Following protests from across the world at Pope Benedict's pronouncement that condom use could aggravate the problem of HIV/AIDS, the British government has been challenged on its position.
Health campaigners have been surprised at the silence from 10 Downing Street over the affair. Gordon Brown is keen for the Pope to visit the UK in the near future. As he has visited the Vatican recently, it is thought the Prime Minister is reticent about upsetting the Holy See.
But the British Humanist Association says that the government should come off the fence.
Andrew Copson, BHA Director of Education and Public Affairs, said yesterday: "The Pope’s recent comments stating that condoms may actually increase the problem of HIV/AIDS are not only grossly irresponsible, they fly in the face of reason, science and evidence."
He added: "We are calling on the Government to ask whether they will condemn that position and whether they will make their position clear to the Vatican."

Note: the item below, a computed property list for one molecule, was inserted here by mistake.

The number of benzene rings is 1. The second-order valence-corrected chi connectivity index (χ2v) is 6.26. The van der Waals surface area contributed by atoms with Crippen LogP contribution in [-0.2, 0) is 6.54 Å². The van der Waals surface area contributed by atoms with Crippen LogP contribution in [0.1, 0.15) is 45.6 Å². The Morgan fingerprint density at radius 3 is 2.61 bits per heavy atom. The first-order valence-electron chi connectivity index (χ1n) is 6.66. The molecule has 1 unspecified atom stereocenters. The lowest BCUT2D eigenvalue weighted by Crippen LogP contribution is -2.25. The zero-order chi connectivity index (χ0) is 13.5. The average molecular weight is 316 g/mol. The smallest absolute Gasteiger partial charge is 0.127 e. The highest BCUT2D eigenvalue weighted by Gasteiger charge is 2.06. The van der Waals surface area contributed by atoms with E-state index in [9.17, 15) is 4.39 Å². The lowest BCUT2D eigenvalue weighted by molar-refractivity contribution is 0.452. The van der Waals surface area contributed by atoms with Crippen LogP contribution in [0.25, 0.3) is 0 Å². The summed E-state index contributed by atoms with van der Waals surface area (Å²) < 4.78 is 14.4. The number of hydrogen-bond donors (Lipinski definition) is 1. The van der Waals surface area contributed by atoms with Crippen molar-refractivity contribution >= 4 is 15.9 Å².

Mr Copson continued: "Several European governments have already publicly condemned these remarks which is excellent. It shows that they will not acquiesce to this largely unshared and ignorant position. We look forward to our Government similarly making public its position."
A statement was issued today by the Department for International Development, affirming that condoms are helpful as part of the fight against AIDS infection. But it is being seen as a fairly 'low level' response.
The Vatican is being swamped by international anger over the Pope's claim on his first official visit to Africa that Aids "cannot be overcome through the distribution of condoms, which even aggravates the problems" in spite of a later semi-correction.
The Pope's remarks about condoms, the recent furore over his lifting of the 20-year excommunication of an illicitly ordained British bishop who denied the Holocaust and the fury caused in the Muslim world by comments made by the Pontiff in an academic address in Germany are part of a series of failures which threaten the credibility of his papacy, say critics.
According to the Telegraph newspaper, this is prompting calls for a radical shake-up of the way the Holy See delivers its message.